Ligue 1 Preview | Strasbourg is not Chelsea

So now that the dust has settled at La Meinau following Todd Boehly and BlueCo’s takeover of Racing Club de Strasbourg, how is the Alsatian club faring under new ownership?

In terms of activity in the transfer market, Strasbourg fans can only be impressed with the investment pumped into the club by the American consortium. So far, Strasbourg has spent €33m, which is only €500k less than their previous eight transfer windows combined. All of this investment has not been balanced with player sales either, with only two senior players, Alexander Djiku and club legend Dimitri Liénard, leaving the club on permanent deals, both as free transfers. With at least two more arrivals almost sealed, it seems that the unprecedented spending at La Meinau is far from over with just under a month left in the transfer window.

This investment may have put some fans’ fears on the back burner for a few months at least – it is safe to say that the overwhelmingly positive reaction from Chelsea fans was not totally reciprocated in Alsace. The Strasbourg Ultra group ‘Ultra Boys 90’ put out a statement a few days after the takeover outlining their stance on the takeover, in which they outlined strict criteria for any new ownership that they, along with other Strasbourg supporter groups, claim to have highlighted to Strasbourg club president Marc Keller back in March.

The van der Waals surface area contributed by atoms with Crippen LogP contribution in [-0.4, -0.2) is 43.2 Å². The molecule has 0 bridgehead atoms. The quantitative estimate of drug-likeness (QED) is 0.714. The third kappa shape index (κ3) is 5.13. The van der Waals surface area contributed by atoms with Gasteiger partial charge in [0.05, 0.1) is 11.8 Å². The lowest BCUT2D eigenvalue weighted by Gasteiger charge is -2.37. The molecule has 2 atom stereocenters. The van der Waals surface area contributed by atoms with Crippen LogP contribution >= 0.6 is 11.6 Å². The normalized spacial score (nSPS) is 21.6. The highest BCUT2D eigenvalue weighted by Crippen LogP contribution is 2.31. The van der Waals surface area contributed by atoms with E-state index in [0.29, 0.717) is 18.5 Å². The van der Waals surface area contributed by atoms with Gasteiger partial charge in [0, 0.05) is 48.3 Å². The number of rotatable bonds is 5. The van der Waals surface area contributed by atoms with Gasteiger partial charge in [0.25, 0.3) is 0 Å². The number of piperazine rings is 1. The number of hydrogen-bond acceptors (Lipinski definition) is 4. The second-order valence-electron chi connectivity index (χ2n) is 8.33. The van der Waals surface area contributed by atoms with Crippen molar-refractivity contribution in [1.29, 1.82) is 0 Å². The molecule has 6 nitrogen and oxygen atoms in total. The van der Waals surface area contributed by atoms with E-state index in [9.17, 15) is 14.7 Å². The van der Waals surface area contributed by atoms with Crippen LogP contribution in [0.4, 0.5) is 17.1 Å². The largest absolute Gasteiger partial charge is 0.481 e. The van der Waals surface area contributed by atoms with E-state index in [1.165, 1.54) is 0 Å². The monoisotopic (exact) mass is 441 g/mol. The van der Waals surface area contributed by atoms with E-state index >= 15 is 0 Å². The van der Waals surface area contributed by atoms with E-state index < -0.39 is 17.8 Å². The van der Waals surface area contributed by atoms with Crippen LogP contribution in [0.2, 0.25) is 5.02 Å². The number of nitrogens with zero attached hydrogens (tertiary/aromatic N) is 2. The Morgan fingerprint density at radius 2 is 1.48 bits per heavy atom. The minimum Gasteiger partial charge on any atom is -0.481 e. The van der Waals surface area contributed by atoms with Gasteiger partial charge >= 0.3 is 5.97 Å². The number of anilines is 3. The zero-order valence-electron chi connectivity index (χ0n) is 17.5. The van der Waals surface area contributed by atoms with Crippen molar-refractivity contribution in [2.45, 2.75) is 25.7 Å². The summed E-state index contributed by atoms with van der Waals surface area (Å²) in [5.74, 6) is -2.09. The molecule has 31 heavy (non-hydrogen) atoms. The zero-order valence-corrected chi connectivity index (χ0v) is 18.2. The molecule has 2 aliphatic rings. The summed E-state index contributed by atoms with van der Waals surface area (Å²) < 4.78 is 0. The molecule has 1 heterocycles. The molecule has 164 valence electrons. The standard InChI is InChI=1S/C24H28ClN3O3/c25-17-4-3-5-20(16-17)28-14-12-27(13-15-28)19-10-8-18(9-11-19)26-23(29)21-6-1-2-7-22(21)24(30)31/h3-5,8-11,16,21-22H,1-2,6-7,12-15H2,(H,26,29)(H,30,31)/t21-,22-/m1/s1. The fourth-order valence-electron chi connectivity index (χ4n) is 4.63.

Key messages from the statement were the importance of retaining club heritage and identity through financial sustainability and supporter involvement in the running of the club. Strasbourg, as a club that has so recently been subjected to relegation to the fifth tier on grounds of economic mismanagement, knows all too well the consequences for failing to adhere to the LFP’s financial protocols.

Much like Chelsea, Strasbourg have a very strong attack on paper, with last season’s top scorer Habib Diallo still at the club, the veteran Kévin Gameiro tied down for a further year, and 20-year-old Dutch prospect Emanuel Emegha signed on a reported €13m deal. Habib Diallo’s 20 goals in Ligue 1 last season made him the league’s sixth highest scorer, ahead of the likes of Lionel Messi and Wissam Ben Yedder. With talented forward junior Mwanga on the verge of signing from Bordeaux, this front line looks to be bolstered further in the coming days and weeks.

Player To Watch: Habib Diarra